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Fractional politics: Tiny party's suit may open primaries
The Daily Oklahoman
October 1, 2004
THE FASTEST-growing political organization in Oklahoma is the Libertarian Party. Between the end of June and the end of August, Libertarian registrations grew by 7.5 percent, from a whopping 545 to a mighty 586.
The growth rate in registrations of Republicans (2.3 percent), Democrats (1.4) and independents (1.7) doesn't approach that of the Libertarians. Which isn't saying much because the latter party could fit its entire membership into a hotel ballroom.
Yet this tiny political party may force its way into the mainstream by opening state political primaries to all voters. If a pending court case goes its way, Oklahoma's closed primary system would be a thing of the past.
Libertarians got a federal appeals court to rule against the state's closed primary system. The case will next go to the U.S. Supreme Court, which has agreed to hear the state's arguments that it has a right to determine the voting process. The case could be decided by this time next year.
Libertarians have much to offer. Their positions on many issues are sound and well-reasoned. We agree with them that ballot access is a problem that needs to be fixed. But we disagree that the primary system is broken and in need of a fix.
Political parties don't foot the bill for primary elections. Taxpayers do. This would tend to support the argument that Democratic and Republican primaries shouldn't be off-limits to some voters. As it stands, voters can participate only in the primary elections of their respective parties. All voters are eligible for a general election.
Libertarians believe that allowing a Democrat or Republican to vote in a Libertarian primary will expose more citizens to what the party has to offer, thereby expanding voting options for members of the major parties and for independents, who must now sit out the primary election season.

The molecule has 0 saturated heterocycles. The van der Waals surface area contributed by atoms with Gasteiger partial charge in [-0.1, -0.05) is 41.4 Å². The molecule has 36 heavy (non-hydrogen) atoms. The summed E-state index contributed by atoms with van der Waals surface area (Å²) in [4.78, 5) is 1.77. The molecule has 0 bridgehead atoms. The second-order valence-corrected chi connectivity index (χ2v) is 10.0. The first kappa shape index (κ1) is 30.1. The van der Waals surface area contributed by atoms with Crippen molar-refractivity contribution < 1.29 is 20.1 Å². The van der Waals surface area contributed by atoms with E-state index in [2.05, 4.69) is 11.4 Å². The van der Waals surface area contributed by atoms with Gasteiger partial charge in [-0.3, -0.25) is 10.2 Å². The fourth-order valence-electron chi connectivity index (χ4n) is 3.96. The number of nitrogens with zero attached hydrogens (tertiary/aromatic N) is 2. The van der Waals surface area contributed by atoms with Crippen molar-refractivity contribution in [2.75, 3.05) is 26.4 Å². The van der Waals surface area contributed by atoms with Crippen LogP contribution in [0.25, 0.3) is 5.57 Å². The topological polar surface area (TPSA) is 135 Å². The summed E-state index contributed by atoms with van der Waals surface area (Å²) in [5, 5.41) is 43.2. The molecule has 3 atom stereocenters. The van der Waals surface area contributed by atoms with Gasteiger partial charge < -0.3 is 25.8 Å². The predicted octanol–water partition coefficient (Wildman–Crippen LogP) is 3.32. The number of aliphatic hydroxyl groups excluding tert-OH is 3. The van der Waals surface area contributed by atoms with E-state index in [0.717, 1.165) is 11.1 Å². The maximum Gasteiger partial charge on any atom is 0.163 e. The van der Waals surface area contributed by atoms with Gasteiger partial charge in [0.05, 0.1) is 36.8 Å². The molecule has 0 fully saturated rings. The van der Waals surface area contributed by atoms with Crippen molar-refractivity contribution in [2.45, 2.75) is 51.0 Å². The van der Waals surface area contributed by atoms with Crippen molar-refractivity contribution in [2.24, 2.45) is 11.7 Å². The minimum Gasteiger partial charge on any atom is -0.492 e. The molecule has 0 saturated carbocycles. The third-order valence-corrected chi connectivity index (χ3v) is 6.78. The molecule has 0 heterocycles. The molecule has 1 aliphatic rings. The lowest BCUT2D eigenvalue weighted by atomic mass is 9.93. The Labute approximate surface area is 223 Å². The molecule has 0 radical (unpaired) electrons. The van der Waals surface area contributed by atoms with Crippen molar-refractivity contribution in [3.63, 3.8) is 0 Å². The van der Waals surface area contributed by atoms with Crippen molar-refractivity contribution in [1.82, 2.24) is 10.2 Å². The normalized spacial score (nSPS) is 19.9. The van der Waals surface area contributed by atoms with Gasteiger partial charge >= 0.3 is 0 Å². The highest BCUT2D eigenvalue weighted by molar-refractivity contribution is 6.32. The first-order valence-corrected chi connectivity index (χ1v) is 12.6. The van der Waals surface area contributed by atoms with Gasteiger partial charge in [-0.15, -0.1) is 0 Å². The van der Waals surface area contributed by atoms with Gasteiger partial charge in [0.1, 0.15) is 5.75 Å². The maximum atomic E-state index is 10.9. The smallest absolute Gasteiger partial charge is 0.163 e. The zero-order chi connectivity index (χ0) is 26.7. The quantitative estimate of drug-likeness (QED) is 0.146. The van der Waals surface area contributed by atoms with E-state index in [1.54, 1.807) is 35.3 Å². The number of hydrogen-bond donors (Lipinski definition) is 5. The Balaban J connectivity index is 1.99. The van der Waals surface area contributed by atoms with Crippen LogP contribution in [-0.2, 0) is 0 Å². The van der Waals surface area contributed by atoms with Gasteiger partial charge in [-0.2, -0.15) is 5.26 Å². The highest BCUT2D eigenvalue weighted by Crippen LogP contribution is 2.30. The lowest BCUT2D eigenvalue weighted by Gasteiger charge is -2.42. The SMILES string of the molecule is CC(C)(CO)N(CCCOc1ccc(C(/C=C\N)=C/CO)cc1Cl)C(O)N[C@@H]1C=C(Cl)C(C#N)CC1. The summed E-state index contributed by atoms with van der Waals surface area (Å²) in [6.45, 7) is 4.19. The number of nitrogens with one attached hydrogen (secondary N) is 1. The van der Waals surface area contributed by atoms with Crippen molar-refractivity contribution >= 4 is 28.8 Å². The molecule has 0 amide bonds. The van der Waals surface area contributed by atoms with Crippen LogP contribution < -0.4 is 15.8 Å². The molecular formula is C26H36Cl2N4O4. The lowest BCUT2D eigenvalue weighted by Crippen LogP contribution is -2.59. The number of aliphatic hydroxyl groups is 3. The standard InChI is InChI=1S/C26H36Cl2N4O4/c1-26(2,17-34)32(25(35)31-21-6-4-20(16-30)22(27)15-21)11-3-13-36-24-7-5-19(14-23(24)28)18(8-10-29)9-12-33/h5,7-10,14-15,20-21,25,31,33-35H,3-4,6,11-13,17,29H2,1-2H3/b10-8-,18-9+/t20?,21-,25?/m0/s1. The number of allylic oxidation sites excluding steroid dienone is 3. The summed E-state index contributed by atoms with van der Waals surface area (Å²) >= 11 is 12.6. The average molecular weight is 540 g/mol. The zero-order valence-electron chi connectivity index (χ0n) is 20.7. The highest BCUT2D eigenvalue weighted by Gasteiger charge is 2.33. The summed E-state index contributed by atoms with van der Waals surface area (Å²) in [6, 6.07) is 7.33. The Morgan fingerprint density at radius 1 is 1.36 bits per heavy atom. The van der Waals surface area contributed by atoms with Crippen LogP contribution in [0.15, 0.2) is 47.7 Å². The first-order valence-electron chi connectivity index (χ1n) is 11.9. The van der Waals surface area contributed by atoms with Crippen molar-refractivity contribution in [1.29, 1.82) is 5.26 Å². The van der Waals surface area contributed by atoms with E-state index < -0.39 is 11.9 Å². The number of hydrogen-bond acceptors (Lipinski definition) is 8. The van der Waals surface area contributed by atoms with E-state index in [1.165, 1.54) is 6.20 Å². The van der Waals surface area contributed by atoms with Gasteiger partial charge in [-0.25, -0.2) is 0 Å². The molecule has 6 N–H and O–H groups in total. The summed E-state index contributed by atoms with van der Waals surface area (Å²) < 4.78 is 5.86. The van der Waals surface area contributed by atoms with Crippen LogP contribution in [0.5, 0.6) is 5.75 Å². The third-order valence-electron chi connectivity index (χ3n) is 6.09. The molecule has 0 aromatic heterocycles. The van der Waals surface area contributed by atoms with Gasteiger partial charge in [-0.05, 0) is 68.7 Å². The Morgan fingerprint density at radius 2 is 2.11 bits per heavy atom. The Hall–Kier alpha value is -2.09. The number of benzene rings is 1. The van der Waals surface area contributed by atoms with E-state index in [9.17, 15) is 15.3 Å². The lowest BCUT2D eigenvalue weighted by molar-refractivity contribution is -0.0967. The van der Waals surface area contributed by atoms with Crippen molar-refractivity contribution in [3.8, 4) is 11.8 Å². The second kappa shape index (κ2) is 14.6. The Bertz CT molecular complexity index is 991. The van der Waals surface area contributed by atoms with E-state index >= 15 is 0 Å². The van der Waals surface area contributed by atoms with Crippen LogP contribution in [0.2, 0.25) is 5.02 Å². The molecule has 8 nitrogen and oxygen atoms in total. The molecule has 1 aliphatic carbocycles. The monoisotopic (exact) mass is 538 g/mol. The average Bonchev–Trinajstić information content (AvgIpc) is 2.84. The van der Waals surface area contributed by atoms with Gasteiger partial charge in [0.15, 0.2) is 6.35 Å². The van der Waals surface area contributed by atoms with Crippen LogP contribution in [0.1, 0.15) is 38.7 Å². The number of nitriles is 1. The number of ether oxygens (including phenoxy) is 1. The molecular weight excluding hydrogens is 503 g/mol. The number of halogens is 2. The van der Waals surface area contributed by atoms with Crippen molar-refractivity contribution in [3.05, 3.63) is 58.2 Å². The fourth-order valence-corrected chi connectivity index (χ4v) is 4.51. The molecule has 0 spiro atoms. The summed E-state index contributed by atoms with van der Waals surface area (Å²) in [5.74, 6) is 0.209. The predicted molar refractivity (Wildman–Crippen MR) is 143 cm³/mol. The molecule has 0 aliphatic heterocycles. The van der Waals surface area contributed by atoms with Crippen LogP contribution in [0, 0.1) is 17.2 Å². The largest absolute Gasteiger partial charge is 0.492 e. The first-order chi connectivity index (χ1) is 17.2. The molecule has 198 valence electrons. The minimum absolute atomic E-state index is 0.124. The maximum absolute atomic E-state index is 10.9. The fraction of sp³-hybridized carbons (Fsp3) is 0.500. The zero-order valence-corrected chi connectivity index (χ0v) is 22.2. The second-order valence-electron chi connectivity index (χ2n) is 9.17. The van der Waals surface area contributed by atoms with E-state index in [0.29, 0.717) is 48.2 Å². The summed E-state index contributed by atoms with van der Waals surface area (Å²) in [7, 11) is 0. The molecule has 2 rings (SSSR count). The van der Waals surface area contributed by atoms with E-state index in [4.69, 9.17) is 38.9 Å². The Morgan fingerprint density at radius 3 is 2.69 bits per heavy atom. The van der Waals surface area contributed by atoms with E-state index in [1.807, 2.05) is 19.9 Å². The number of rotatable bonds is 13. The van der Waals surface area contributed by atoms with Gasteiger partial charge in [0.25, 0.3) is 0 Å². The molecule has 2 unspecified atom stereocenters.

Open primaries create a situation where Democrats can vote in a Republican primary, or vice versa, for the purpose of helping nominate a weak candidate. Through the years, federal courts have been unable to provide clear direction in this area of constitutional law. In that sense, the pending case could provide a much-needed clarification of the legal status of political primaries.
We hope this clarification upholds the right of Oklahoma to decide how primary elections are conducted. If not, the election season of 2006 would be the first in which crossover voting is permitted here.
Just under 90 percent of registered voters in Oklahoma have chosen to affiliate with either of the two major political parties. Just over 10 percent are registered as independents. That leaves a fraction of a percent who are registered as Libertarians.
This fraction, using a legal challenge that has a good chance of succeeding, could determine voting rights and privileges for the rest of us.
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